This is an anime worth watching. The story is excellent, and from excellent source material (things are certainly changed, thus the subtitle, Gankutsuo).
The artwork is different, but interesting, and eventually you become used to it.
I would recommend watching this just purely for the unique visuals alone. Some might not be impressed with the story and characters, but that won’t detract from what I regard as one of the bravest productions I’ve seen. GONZO really went all out trying to create/match the masterpiece of Dumas’ work. In my opinion, they almost did. I can never fault anyone for trying their best and I feel terrible for not being able to award a perfect 10. The reason it isn’t perfect? Albert Morcerf. Aside from that, Gankutsuou was an excellent show and should be seen by as many people as possible.
For those who are fans of the original story, check this out as an interesting retelling; there’s much new/different material to make it worthwhile. For those who didn’t care for the original or never heard of it, check it out just to see the bizarre but mesmerizing graphics.
My Anime List
In the end this can only be summed up as something that you need to watch, that is said a lot in reviews but it is truly something that will be appreciated (even if you haven’t read the novel). It’s compelling story, beautiful artwork and in depth characters will drag you into the world and never let you go, even after you’ve finished the final episode The Count of Monte Cristo will still have you under his spell.
I honestly can’t praise this series enough. I think the most important aspect of adaptations should be to get the tone of the novel right and to get the most rich, important characters accurate in personality. This series does this incredibly well. After appreciating the Count’s character in the novel, the depth added from the anime only heightens my interest in him. This series is to be released in America soon so I personally suggest it as a buy to anyone who wants an anime with rich, involving plot and characters. Almost all of the storyline from the book is there, aside from an ending which is different but not a “hollywood ending” like the recent movie.
Anime News Network
With the Gankutsuou manga now entering the heart of the story, this volume proves to be a showcase not just for the greatness of Alexandre Dumas’s concept but also for the creativity of Studio Gonzo and Mahiro Maeda’s re-interpretation. Although some of those creative elements are questionable—like having the Count chat for hours on end with the mysterious voice living in his head—there’s still plenty to like, from Villefort’s dramatic fall from grace to the well-planned flashback scenes to the sheer artistic virtuosity on display. In most other anime-to-manga adaptations, the usual battle plan is to send in a fledgling manga-ka who’s still trying to get his or her first big break. But in this one, they sent in the actual director of the anime, which makes a big difference in quality. However, that director and the powers that be apparently decided that they didn’t feel like it anymore after three volumes. Thus, what Mahiro Maeda should be apologizing for is not cutting out two side characters, but cutting out the entire rest of the story.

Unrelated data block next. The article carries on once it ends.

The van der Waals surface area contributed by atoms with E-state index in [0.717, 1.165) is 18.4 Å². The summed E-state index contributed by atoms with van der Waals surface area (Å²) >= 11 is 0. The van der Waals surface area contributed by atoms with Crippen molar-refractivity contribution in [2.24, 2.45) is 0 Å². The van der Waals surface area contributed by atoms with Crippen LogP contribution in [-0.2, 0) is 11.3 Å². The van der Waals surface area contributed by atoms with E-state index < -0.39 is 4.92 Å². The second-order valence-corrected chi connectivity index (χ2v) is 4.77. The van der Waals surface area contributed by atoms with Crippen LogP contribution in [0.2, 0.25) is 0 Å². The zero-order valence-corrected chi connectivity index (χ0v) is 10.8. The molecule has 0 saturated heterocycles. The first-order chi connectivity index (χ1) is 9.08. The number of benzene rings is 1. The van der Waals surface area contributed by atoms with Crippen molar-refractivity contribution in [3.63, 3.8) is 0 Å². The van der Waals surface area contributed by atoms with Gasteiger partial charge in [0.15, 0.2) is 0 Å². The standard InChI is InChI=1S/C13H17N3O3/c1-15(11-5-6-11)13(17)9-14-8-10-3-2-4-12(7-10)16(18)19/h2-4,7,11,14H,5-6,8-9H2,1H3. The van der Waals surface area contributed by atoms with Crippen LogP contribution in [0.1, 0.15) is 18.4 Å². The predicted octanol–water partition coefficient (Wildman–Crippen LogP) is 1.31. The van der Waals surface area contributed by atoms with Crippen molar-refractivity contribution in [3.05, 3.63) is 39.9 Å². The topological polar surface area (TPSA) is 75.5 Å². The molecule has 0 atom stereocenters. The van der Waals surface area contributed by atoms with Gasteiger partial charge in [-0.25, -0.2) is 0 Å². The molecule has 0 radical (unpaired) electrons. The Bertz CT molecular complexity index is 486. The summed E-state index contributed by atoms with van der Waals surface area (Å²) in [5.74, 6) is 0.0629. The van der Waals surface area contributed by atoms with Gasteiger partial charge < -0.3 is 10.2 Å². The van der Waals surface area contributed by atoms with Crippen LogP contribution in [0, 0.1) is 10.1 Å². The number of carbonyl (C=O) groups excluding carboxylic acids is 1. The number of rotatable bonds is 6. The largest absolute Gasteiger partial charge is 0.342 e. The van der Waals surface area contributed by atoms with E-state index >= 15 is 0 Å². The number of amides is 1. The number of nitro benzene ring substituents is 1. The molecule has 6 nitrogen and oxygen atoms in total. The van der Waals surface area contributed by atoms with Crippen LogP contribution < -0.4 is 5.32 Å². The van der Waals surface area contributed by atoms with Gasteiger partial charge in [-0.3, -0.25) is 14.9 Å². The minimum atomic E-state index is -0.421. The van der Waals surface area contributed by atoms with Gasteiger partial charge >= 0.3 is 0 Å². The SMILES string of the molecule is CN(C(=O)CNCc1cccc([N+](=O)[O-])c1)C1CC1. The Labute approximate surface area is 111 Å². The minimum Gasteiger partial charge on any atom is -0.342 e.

Anyway, I still give this series a hearty recommendation. Despite my above complaints I was still enthralled through most of the series and a respectable adaptation of the original
Gankutsuou: The Count of Monte Cristo is breathtaking in just about every way imaginable. The story is robust, well-developed, and it’s full of rich characters and a fascinating world. From beginning to end you’ll be glued to your TV simply salivating to find out what happens next. On top of that, Gonzo’s production of the series is absolutely stunning. The dynamic art design pops from the very first moment and doesn’t cease to dazzle even after 24 episodes have gone by. The bottom line is if you missed this show before, there’s no reason to do so again. This collection by FUNimation is a must buy because, quite frankly, Gankutsuou: The Count of Monte Cristo is one of the better shows to come long in a number of years. Highly Recommended.
It is not a bad show and I did dig the artistic side of it. It’s just that the original story had a lot less to tell in equally a lot less amount of time and thus felt more concrete in its overall feeling. Plus I have read and watched V for Vendetta, which is a very well done graphic novel, also adapted to film, based on the same story as well. It was clearly a far more mature and captivating version without the dragging and ridiculous mecha action. Being aware of the original and having seen something better means I was not fazed much by Gankutsuou. My negative bias towards GONZO had something to do with it too. But it is not a bad series, especially for non-veterans and those who don’t care about fast pace or good screenplay. In fact, most people who liked it are those who are not aware of the original story or were simply mesmerized by the funky visuals to the point they lost their sense of time. It works for the less demanding audience but for veterans like me it feels too long and pretentious.